George Floyd's lawyer on Floyd's second post-mortem and Donald Trump

George Floyd’s family’s lawyer, Lee Merritt, appeared on Good Morning Britain and spoke about the second post-mortem he called for on behalf of George’s family, where medical examiners found George died due to compression on his neck and back by Minneapolis police officers.

Speaking live from Minneapolis, Mr Merritt said: “The second autopsy confirmed that the cause of death was asphyxiant from a restriction in the air flow, in blood flow to the brain which resulted in Mr Floyd’s death. That asphyxiant was obviously caused by the knee being compressed against his neck as well as the other officers pressing down upon his lungs for over eight minutes until he expired.”

When Piers Morgan asked Mr Merritt what his view is of the looting happening in the US at the moment, Mr Merritt - who appeared alongside Wanda Cooper-Jones whose son, Ahmaud Arbery, was shot dead while jogging in February - said: “I think it is natural to react with aggression to repeated acts of violence and brutality in a culture that marching peacefully, voting, petitioning has seen not to change the culture at all. More importantly, I made it a point to join the protesters, to be out on the streets. I’m in Minnesota now, where Mr Floyd was killed… Protesters are being agitated, they’re being poked, prodded by the law enforcement community. They seem proud of their reputation and proud of their behaviour for brutality. And so, it is natural for people to respond.”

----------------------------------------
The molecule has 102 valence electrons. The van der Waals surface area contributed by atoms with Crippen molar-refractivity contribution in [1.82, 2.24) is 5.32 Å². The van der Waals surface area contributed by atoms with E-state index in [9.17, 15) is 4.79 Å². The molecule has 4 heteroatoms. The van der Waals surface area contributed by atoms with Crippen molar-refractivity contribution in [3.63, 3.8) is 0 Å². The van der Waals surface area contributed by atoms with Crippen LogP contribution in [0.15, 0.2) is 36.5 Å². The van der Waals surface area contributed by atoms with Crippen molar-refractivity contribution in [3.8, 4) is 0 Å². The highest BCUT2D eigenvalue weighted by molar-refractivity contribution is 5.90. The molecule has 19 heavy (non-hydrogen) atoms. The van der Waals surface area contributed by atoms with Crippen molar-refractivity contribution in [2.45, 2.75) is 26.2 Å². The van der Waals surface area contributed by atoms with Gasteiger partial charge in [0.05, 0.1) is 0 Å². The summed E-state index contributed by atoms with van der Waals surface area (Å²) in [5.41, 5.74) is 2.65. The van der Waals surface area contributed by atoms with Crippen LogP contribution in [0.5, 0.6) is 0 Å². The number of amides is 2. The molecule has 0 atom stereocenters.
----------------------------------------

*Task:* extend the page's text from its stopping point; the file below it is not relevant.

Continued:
On his reaction to the President’s response, which have included tweets interpreted as threatening protesters and claims the demonstrations have been taken over by political agitators, Mr Merritt said: “Mr Trump’s response has been absolutely repulsive. What he said was when the looting starts, the shooting will start. In America, police kill by gun about 1100 a year on average. The shooting started a long time ago. There’s no nation in the modern world that kills and incarcerates as many citizens as America, mostly black and brown and so, there’s a long history of shooting by police officers, directed at citizens, particularly citizens of colour that the president seems to be either ignorant of or has very little regard for.”

On how to stop the violence happening, Mr Merritt said: “One of the answers is international condemnation. America should be shamed for its actions. America’s failed to reconcile itself and so we’re looking for the international community to unilaterally condemn America’s actions. But the other thing is America is supposed to be a nation of laws. There needs to be new laws on the books that regulate police officers, both their behaviour and accountability. We’re hoping there’ll be a congressional package that will address this American crisis.”

Susanna Reid then asked how it feels to hear President Trump say they must put people in jail for 10 years for the protests, Mr Merritt said: “It heightens anxiety, it heightens fear and it heightens the idea that we are out of options. When you’re backed into a corner, when anyone’s backed into a corner, and in that corner you can die, people will come out fighting and I think he has thrown fuel on the fire, that these protests will be extended because of his actions.” 

He added: “I think that the people standing up in the street will have a lasting impact on the outcome of both of these cases. I believe that we will see justice in these cases, and hopefully, in obtaining justice for these families we can ensure other families don’t have to endure these kind of tragedies again.”